Extracellular Vesicles (EVs) have emerged as potential biomarkers for diagnosing a range of diseases without invasive procedures. Extracellular vesicles also offer an advantage compared to synthetic vesicles, for delivery of various drugs. However, limitations in segregating EVs from soluble proteins have led to inconsistent EV retrieval rates with low levels of purity. Researchers at the University of Texas MD Anderson Cancer Center have developed a new high-yield (>95%) and rapid (<20 min) EV isolation method called Size Exclusion Fast Performance Liquid Chromatography (SE FPLC). The researchers show SE FPLC can effectively isolate EVs from multiple sources including EVs derived from human and mouse cells and serum. The results indicate that SE FPLC can successfully remove highly abundant protein contaminants such as albumin and lipoprotein complexes, which can represent a major hurdle in large scale isolation of EVs for clinical translation. Additionally, the high-yield nature of SE FPLC allows for easy industrial upscaling of extracellular vesicles production for various clinical utilities. Moreover, SE FPLC enables analysis of very small volumes of blood for use in point-of-care diagnostics in the clinic. Collectively, SE FPLC offers many advantages over current EV isolation methods and offers rapid clinical utility potential.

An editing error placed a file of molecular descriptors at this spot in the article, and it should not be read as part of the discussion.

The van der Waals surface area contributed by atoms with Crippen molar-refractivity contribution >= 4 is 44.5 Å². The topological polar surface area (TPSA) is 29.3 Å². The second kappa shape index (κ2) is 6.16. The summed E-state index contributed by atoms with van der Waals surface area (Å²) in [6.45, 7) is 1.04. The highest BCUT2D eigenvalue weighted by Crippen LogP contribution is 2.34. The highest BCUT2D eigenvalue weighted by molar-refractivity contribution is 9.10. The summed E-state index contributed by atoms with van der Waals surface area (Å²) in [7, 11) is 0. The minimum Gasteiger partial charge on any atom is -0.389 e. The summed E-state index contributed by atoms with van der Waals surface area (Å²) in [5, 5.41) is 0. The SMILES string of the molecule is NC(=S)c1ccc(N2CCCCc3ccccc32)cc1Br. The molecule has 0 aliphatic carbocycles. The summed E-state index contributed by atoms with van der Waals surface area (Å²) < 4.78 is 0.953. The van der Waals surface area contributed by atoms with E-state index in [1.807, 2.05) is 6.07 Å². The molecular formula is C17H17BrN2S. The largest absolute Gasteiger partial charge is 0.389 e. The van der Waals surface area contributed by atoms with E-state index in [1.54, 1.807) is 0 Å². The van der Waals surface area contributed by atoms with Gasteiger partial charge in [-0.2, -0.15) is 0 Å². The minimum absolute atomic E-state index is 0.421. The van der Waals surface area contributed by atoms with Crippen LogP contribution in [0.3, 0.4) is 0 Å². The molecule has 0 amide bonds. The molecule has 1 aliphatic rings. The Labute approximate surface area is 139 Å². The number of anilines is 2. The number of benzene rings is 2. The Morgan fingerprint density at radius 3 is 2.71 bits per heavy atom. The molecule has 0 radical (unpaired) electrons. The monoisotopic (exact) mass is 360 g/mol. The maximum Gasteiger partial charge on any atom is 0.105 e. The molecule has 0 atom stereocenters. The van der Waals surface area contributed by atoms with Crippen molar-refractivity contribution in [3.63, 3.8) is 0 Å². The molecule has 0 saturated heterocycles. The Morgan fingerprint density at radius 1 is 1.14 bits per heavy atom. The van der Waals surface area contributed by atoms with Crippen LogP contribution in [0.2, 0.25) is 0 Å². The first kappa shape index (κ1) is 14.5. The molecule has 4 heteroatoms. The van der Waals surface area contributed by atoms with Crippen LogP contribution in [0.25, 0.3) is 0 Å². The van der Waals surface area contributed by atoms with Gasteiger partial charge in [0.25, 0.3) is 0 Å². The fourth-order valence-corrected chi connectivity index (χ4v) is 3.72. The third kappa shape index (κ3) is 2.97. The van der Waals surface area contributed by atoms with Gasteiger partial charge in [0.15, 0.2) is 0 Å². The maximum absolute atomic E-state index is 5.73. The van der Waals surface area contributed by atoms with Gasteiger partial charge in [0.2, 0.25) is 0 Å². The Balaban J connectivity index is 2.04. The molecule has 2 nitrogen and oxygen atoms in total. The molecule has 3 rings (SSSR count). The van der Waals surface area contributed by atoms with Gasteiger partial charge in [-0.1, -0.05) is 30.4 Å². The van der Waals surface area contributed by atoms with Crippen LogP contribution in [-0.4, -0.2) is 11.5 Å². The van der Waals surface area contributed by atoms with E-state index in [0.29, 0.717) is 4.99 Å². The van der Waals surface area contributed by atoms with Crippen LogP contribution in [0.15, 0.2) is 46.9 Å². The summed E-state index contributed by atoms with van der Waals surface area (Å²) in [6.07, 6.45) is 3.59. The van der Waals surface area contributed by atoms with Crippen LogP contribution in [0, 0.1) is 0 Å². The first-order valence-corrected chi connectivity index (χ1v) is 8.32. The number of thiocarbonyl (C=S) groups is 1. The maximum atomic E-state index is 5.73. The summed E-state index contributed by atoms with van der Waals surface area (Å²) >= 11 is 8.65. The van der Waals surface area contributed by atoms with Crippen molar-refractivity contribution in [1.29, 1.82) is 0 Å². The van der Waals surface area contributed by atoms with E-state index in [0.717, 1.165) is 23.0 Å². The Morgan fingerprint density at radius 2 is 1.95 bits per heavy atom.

The size exclusion – fast protein liquid chromatography EV isolation system: SE-FPLC
(A-E) Schematic overview of the workflow. (A) A heterogeneous concentrated conditioned media sample mixture is loaded onto a FPLC compatible syringe. (B) After loading the concentrated conditioned media onto the SE-FPLC column EVs are separated from small biomolecules using the AKTA Pure chromatography system. (C) A built-in UV monitor is used to perform A280nm measurements. The eluting fractions corresponding to each peak are collected via an automated fraction collector. (D) Fractions of interest are subsequently concentrated using a concentration filter. (E) Purified EVs are stored at -80 oC until further usage and downstream analysis.